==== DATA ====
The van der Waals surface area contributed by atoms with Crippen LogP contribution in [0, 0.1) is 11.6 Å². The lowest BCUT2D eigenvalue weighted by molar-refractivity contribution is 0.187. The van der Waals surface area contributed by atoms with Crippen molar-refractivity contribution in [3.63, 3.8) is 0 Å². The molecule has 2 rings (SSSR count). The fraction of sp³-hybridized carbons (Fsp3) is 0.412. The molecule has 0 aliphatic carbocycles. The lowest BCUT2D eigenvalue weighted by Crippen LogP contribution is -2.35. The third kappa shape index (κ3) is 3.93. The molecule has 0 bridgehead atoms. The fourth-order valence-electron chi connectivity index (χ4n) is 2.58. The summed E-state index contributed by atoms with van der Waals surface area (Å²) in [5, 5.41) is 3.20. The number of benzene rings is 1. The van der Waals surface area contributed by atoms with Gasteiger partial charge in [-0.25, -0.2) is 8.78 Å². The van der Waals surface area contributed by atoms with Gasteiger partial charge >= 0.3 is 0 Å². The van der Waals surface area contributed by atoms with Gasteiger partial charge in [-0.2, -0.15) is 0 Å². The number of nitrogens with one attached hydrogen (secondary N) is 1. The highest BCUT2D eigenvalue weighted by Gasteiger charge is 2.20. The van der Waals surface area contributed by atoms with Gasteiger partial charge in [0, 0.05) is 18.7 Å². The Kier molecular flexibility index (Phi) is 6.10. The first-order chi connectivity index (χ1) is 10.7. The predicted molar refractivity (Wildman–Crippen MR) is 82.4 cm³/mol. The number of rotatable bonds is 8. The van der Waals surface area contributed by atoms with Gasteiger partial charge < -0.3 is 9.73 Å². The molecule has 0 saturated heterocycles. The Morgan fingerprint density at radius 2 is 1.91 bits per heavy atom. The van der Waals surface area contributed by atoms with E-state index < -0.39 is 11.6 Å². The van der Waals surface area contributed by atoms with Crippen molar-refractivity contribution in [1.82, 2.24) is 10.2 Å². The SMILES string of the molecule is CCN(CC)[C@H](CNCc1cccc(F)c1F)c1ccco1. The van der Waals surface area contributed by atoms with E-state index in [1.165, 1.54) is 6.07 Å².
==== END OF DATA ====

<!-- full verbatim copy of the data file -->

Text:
The van der Waals surface area contributed by atoms with Crippen LogP contribution in [0, 0.1) is 11.6 Å². The lowest BCUT2D eigenvalue weighted by molar-refractivity contribution is 0.187. The van der Waals surface area contributed by atoms with Crippen molar-refractivity contribution in [3.63, 3.8) is 0 Å². The molecule has 2 rings (SSSR count). The fraction of sp³-hybridized carbons (Fsp3) is 0.412. The molecule has 0 aliphatic carbocycles. The lowest BCUT2D eigenvalue weighted by Crippen LogP contribution is -2.35. The third kappa shape index (κ3) is 3.93. The molecule has 0 bridgehead atoms. The fourth-order valence-electron chi connectivity index (χ4n) is 2.58. The summed E-state index contributed by atoms with van der Waals surface area (Å²) in [5, 5.41) is 3.20. The number of benzene rings is 1. The van der Waals surface area contributed by atoms with Gasteiger partial charge in [-0.25, -0.2) is 8.78 Å². The van der Waals surface area contributed by atoms with Gasteiger partial charge >= 0.3 is 0 Å². The van der Waals surface area contributed by atoms with Gasteiger partial charge in [-0.2, -0.15) is 0 Å². The number of nitrogens with one attached hydrogen (secondary N) is 1. The highest BCUT2D eigenvalue weighted by Gasteiger charge is 2.20. The van der Waals surface area contributed by atoms with Gasteiger partial charge in [0, 0.05) is 18.7 Å². The Kier molecular flexibility index (Phi) is 6.10. The first-order chi connectivity index (χ1) is 10.7. The predicted molar refractivity (Wildman–Crippen MR) is 82.4 cm³/mol. The number of rotatable bonds is 8. The van der Waals surface area contributed by atoms with Gasteiger partial charge < -0.3 is 9.73 Å². The molecule has 0 saturated heterocycles. The Morgan fingerprint density at radius 2 is 1.91 bits per heavy atom. The van der Waals surface area contributed by atoms with E-state index < -0.39 is 11.6 Å². The van der Waals surface area contributed by atoms with Crippen molar-refractivity contribution in [1.82, 2.24) is 10.2 Å². The SMILES string of the molecule is CCN(CC)[C@H](CNCc1cccc(F)c1F)c1ccco1. The van der Waals surface area contributed by atoms with E-state index in [1.165, 1.54) is 6.07 Å².